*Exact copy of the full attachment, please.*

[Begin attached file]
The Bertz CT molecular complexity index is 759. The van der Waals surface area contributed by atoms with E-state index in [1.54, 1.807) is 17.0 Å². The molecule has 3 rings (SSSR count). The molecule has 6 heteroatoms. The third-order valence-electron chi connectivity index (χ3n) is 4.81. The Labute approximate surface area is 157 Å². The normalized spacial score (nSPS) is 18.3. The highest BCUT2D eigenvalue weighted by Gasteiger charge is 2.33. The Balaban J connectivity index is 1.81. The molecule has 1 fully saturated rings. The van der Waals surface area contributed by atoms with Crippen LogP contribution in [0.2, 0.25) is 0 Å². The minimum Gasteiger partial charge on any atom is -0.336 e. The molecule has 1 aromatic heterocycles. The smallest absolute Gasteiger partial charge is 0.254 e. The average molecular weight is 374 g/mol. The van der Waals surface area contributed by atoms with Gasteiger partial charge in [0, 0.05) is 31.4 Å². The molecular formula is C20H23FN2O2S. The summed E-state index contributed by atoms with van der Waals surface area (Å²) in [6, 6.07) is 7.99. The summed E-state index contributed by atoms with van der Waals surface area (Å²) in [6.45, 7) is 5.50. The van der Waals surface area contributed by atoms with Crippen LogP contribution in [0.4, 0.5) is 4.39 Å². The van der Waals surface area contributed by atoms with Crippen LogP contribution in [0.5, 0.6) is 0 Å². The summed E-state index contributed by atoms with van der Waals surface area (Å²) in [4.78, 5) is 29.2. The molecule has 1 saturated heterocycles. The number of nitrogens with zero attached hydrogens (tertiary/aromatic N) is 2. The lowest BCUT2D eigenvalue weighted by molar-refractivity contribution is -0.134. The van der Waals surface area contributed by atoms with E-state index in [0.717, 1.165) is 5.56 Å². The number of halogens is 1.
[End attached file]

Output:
The Bertz CT molecular complexity index is 759. The van der Waals surface area contributed by atoms with E-state index in [1.54, 1.807) is 17.0 Å². The molecule has 3 rings (SSSR count). The molecule has 6 heteroatoms. The third-order valence-electron chi connectivity index (χ3n) is 4.81. The Labute approximate surface area is 157 Å². The normalized spacial score (nSPS) is 18.3. The highest BCUT2D eigenvalue weighted by Gasteiger charge is 2.33. The Balaban J connectivity index is 1.81. The molecule has 1 fully saturated rings. The van der Waals surface area contributed by atoms with Crippen LogP contribution in [0.2, 0.25) is 0 Å². The minimum Gasteiger partial charge on any atom is -0.336 e. The molecule has 1 aromatic heterocycles. The smallest absolute Gasteiger partial charge is 0.254 e. The average molecular weight is 374 g/mol. The van der Waals surface area contributed by atoms with Gasteiger partial charge in [0, 0.05) is 31.4 Å². The molecular formula is C20H23FN2O2S. The summed E-state index contributed by atoms with van der Waals surface area (Å²) in [6, 6.07) is 7.99. The summed E-state index contributed by atoms with van der Waals surface area (Å²) in [6.45, 7) is 5.50. The van der Waals surface area contributed by atoms with Crippen LogP contribution in [0.4, 0.5) is 4.39 Å². The van der Waals surface area contributed by atoms with Crippen LogP contribution in [0.5, 0.6) is 0 Å². The summed E-state index contributed by atoms with van der Waals surface area (Å²) in [4.78, 5) is 29.2. The molecule has 1 saturated heterocycles. The number of nitrogens with zero attached hydrogens (tertiary/aromatic N) is 2. The lowest BCUT2D eigenvalue weighted by molar-refractivity contribution is -0.134. The van der Waals surface area contributed by atoms with E-state index in [0.717, 1.165) is 5.56 Å². The number of halogens is 1.